The December 2 elections to the State Duma, Russia’s lower house of parliament, predictably ended in a landslide victory for the ruling United Russia party, headed by President Vladimir Putin. Only one opposition party — the Communists — will be represented in the Duma with 57 seats out of the overall 450. United Russia took 315 seats; the rest went to smaller, pro-Kremlin parties: the Liberal Democratic Party of Russia and Justice Russia.
Independent observers and opposition parties have accused the authorities of widespread fraud and promised to file complaints, but all previous attempts to challenge fraudulent ballot results through the Russian legal system have been futile. The Russian courts do as the Kremlin says. Observers from the OSCE and the Council of Europe called the Duma elections unfair and undemocratic, quoting media bias in favor of pro-Kremlin parties, restrictive election laws, harassment of the opposition, and the lack of genuine separation among the branches of power. The Russian authorities have rejected the criticism as deliberately prearranged anti-Russian propaganda aimed at destabilizing the country (see EDM, RIA-Novosti December 3; Moscow Times, December 4).
By the standards of leading democracies, the elections did not come close to being transparent, but the outright fraud and the harassment of opposition groups were an obvious overkill by the Kremlin. United Russia likely would still win if the elections were more open and competitive, although by a somewhat reduced margin. Still, authoritarian regimes are inherently paranoid, and, indeed, the Kremlin today sees Western-lead conspiracies everywhere. During the campaign Putin called opposition leaders “jackals” who seek Western aid, and he promised to build up the Russian military until it is sufficient to keep foreigners from poking their “snotty noses” into Russia’s affairs (United Russia official website www.edinros.ru, November 21, 26).
On December 3 and 4 thousands of students were taken out of their classes and bussed from provincial cities to Moscow by the pro-Kremlin youth movements Nashi, Mestnye, and Molodaya Gvardia to demonstrate support for Putin and United Russia in the center of the capital. The pro-Kremlin activists were deployed in freezing weather, together with riot police, to prevent any opposition attempts to protest election fraud (www.lenta.ru, December 3). Apparently the Kremlin believed that an announcement by international observers that the elections were unfair and undemocratic was a prearranged signal for opposition forces to stage mass protests that would topple Putin and his cronies from power in a replay of the 2004 Orange Revolution in Ukraine. During the election campaign Putin predicted that opposition forces were planning “revenge,” that they “have been trained by Western specialists” and “will take to the streets” to “stage provocations” (www.edinros.ru, November 21). It is increasingly apparent that this was not mere rhetoric; rather, the Kremlin actually prepared for confrontation.
The obvious unfairness of the elections and the Kremlin’s aggressive rhetoric will sour relations with the West. In addition, Moscow has announced that on December 13 Russia will stop obeying the terms of the Conventional Forces in Europe Treaty. Russian officials say that after CFE, Russia may withdraw from other arms limitation treaties (RIA-Novosti, November 30).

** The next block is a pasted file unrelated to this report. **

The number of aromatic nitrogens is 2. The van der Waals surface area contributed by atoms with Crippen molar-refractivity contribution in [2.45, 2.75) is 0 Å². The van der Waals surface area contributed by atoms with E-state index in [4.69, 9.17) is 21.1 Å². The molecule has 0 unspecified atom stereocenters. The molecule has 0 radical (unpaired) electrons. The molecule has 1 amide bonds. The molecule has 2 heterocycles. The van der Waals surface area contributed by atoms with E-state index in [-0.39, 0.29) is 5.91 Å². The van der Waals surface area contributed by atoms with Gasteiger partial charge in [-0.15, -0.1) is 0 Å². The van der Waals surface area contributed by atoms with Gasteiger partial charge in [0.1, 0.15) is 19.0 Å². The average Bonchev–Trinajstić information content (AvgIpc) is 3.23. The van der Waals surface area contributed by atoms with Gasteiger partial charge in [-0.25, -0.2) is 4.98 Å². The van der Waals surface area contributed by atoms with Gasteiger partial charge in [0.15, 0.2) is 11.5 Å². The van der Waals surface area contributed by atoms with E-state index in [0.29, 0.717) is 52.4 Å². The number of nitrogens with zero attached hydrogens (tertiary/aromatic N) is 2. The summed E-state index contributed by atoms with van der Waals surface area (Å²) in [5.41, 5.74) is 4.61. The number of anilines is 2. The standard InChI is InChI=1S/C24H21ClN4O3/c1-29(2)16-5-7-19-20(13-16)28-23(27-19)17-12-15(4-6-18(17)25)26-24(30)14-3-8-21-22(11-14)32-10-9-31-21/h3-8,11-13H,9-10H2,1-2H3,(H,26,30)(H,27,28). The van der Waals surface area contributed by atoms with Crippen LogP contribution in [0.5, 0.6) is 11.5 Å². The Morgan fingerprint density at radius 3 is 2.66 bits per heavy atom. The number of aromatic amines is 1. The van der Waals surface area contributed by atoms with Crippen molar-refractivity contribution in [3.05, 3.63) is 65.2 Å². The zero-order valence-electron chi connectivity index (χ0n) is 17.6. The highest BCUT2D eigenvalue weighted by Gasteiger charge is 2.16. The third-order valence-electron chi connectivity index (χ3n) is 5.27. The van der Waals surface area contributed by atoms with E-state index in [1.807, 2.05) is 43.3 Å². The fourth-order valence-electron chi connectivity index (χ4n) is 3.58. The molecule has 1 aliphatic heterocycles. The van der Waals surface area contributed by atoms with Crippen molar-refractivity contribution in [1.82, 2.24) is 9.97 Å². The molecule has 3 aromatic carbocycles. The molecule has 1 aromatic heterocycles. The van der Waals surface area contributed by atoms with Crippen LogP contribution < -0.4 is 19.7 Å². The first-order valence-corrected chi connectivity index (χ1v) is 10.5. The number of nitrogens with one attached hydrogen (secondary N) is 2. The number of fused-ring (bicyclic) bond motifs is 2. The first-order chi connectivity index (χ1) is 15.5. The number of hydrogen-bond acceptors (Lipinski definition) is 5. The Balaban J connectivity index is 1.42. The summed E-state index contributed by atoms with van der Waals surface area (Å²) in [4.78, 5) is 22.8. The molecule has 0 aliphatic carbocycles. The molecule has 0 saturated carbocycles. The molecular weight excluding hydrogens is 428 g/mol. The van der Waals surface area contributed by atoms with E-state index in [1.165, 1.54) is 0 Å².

The presidential elections planned for next March may be even less democratic than the latest Duma balloting. Under the Russian constitution, Putin must leave office after a successor is elected on March 2, but he obviously plans to stay in power in some form and may, in the end, actually run for another term, pushing aside any legal obstacles.
Russia’s current isolation from democratic countries will only grow, although it is not easy to predict the speed of the deterioration and the future level of confrontation. Putin has stated that the Duma election landslide is a sign of trust in his rule. But internationally it only undermined the remaining legitimacy of the incumbent regime, and internally it did not add much to his already enormous authority.
As Russia grows more and more isolated, internal repression may rise. In that event the regime will need the full support of the military, the security services, and the police, but today their loyalty is not a given. Army and riot police officers get $500 to $600 a month, while contract solders get even less. The Russian economy is overheating, inflation is growing — around 11.5-12% this year — and those salaries cannot keep up.
Putin has announced that military personnel will get a 15% increase in pay this month and another 15% next September. The president acknowledged that these pay hikes “are not sufficient, taking into account growing inflation,” but he did not offer anything else (RIA-Novosti, November 20). The military is openly growing restive and demanding more. The official Defense Ministry website reported recently that the acting chief of the Russian Air Force, General Alexander Zelinin, told staff officers of the Far East Air Force and Air Defenses Command that military pay must be increased “substantially, not by ‘percentages’, but two to three times.” Zelinin asked, “Is it conceivable to pay an air mechanic that services a new $30 million Su-34 bomber [only] $240 a month?” (www.mil.ru, November 26). Growing military discontent may be a much more serious threat to the regime than alleged Western-led “Orange Revolution” plots.